“People are rarely told what is in it for them by malaria control officers. We are distributing free mosquito nets but are we telling the people how and why they need to sleep under mosquito nets they have been given?” Opondo asked.

Many people find the nets uncomfortable, and sometimes end up repurposing them for other uses — such as reports of farmers using them to protect crops from pests.

“They will tell you that it makes their skin to be itchy. In very hot regions, many will argue that sleeping under the net causes discomfort. In some households, rooms are overcrowded and there is no space for a mosquito net. The only time when they will agree to use it irrespective ... is when they know what they stand to gain or prevent by sleeping under the net,” Opondo said.

His point is corroborated by several studies. In Opondo’s view, more effort and resources need to be committed to listening to people, gaining their trust, educating them, and convincing them to be the drivers of malaria control.

Some of the scientists who spoke to Devex pointed to a similar issue with malaria drugs. Dr. Dinkorma Ouologueme of the University of Mali said that in a bid to save on costs, little attention was given to ensuring that antimalarials are attractive to users.

“Malaria drugs are known to be bitter, which is why people will collect the drugs but will not use it, because of its bitter taste. Many people also complain about the large number of tablets that they have to swallow at a time,” Ouologueme said.

She noted that children in particular may refuse to take the drugs until the disease is more advanced and prognosis is poor. “Why can’t malaria drugs be sugar-coated? It might save a lot of lives, especially African children,” she said.

She added that antimalarial drugs that require fewer tablets are expensive, especially in African countries where individuals pay out of pocket for health care. Malaria control could be aided if fewer tablets were required, which can only be achieved by advancing research into new drugs, she said.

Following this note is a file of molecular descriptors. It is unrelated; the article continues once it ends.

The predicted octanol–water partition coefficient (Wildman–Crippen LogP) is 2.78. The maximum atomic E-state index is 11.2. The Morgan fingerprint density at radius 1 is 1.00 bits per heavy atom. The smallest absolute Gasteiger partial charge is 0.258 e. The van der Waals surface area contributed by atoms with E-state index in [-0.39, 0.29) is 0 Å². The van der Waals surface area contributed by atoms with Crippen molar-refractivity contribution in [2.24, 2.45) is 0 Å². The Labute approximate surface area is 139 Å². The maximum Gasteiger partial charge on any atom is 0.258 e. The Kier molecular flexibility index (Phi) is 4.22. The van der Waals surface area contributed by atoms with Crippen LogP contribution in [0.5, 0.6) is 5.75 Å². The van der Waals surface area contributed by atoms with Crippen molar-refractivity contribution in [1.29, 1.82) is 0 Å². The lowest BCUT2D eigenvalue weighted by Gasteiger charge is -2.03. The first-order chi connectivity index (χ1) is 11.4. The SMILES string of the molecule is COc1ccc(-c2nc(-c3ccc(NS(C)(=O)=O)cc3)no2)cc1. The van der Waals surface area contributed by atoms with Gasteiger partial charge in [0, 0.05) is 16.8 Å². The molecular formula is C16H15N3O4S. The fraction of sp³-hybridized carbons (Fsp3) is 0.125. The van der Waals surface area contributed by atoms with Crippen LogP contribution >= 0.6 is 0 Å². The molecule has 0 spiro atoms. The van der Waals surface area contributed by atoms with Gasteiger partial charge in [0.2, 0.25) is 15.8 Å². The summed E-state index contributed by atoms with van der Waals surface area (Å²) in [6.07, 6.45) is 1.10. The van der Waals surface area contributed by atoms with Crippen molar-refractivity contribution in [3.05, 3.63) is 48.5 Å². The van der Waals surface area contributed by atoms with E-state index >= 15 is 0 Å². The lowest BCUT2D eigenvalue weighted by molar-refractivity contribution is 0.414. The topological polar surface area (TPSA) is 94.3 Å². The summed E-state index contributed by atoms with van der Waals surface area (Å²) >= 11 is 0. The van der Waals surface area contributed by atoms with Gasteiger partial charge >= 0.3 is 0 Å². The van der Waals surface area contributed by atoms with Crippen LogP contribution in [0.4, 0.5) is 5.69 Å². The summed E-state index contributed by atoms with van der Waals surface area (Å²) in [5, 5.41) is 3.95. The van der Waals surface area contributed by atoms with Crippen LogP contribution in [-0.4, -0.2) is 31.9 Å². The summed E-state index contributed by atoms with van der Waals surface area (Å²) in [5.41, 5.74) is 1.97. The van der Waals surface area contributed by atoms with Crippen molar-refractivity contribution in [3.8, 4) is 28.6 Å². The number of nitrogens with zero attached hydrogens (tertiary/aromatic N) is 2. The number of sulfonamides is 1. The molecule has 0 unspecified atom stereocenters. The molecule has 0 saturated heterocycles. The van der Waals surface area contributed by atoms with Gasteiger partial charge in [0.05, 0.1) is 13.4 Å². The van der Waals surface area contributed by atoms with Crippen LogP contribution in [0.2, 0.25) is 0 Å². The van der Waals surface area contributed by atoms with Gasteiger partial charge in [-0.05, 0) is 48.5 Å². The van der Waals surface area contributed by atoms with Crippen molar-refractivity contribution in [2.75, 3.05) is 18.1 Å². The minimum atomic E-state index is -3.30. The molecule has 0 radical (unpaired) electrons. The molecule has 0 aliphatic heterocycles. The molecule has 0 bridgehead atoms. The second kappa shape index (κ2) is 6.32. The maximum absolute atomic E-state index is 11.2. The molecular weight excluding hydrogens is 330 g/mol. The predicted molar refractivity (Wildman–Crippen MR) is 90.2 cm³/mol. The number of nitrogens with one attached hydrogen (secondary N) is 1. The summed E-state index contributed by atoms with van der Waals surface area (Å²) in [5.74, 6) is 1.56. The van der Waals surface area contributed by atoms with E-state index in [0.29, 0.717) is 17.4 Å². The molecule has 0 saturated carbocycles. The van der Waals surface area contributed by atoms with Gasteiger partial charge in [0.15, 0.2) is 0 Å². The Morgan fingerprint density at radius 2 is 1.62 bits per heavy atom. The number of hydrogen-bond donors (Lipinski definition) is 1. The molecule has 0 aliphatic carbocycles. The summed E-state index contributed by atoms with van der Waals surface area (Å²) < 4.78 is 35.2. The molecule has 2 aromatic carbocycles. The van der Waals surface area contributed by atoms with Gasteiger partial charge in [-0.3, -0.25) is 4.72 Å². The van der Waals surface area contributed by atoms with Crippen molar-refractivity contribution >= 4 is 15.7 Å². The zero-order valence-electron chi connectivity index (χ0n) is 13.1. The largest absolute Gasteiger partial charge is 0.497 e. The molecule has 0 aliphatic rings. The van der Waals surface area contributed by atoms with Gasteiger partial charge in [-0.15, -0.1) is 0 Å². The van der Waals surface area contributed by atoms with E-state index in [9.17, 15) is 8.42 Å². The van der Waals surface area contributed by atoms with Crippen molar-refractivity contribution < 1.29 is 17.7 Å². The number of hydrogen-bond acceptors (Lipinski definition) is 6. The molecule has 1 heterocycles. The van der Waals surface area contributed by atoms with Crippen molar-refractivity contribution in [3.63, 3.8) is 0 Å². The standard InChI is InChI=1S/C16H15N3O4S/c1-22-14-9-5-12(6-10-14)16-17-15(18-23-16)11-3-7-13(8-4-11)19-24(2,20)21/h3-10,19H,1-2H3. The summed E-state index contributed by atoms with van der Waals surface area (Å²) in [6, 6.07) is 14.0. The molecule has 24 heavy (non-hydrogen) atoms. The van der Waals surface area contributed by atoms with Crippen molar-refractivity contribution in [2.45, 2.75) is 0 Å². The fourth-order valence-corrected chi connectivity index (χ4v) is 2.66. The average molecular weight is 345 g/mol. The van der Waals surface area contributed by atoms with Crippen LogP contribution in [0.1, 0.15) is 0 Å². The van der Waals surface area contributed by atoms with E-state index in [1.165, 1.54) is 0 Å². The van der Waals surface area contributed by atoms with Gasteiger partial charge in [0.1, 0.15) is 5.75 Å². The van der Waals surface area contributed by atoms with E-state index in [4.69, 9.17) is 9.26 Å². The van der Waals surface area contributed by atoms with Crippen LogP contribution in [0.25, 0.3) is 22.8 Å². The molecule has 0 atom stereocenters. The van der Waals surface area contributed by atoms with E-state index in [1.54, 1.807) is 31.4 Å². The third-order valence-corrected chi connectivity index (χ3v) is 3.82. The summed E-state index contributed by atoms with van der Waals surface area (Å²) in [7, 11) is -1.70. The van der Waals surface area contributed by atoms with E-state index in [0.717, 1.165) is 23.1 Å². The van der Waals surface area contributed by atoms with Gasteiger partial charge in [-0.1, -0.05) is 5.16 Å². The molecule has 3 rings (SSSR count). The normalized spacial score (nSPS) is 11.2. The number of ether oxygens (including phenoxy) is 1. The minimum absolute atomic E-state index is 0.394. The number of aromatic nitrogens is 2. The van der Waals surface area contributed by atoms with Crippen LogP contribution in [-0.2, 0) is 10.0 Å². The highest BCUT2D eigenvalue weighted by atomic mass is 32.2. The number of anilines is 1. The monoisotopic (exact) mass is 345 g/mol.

3. Focus on prevention vs treatment

MARCAD program director professor Oumar Gaye told Devex that while global efforts had been focused on expanding prevention measures, such as mosquito nets and the new malaria vaccine, many African scientists see expanding and improving treatment options as the most urgent intervention, capable of bringing about the biggest impacts in the short-term.

“We have African researchers in several African countries that are working on improving treatment performance and finding new drug targets among Africans for Africans. We believe that more of the new solutions to malaria in Africa will come from within the continent,” Gaye said.

But Aminatou argued that attention should not shift away from prevention, no matter how unsatisfactory the outcomes seem, since poor prevention could negatively impact treatment further down the line.

“If you keep eliminating malaria using drugs, people will lose immunity and there is a possibility for the drug to be less efficacious to eliminate the parasite ... We have to be aware of putting all these factors in place,” she said.

About the author

  • Paul Adepoju

    Paul Adepoju is a Nigeria-based Devex Contributing Reporter, academic, and author. He covers health and tech in Africa for leading local and international media outlets including CNN, Quartz, and The Guardian. He's also the founder of He is completing a doctorate in cell biology and genetics and holds several reporting awards in health and tech.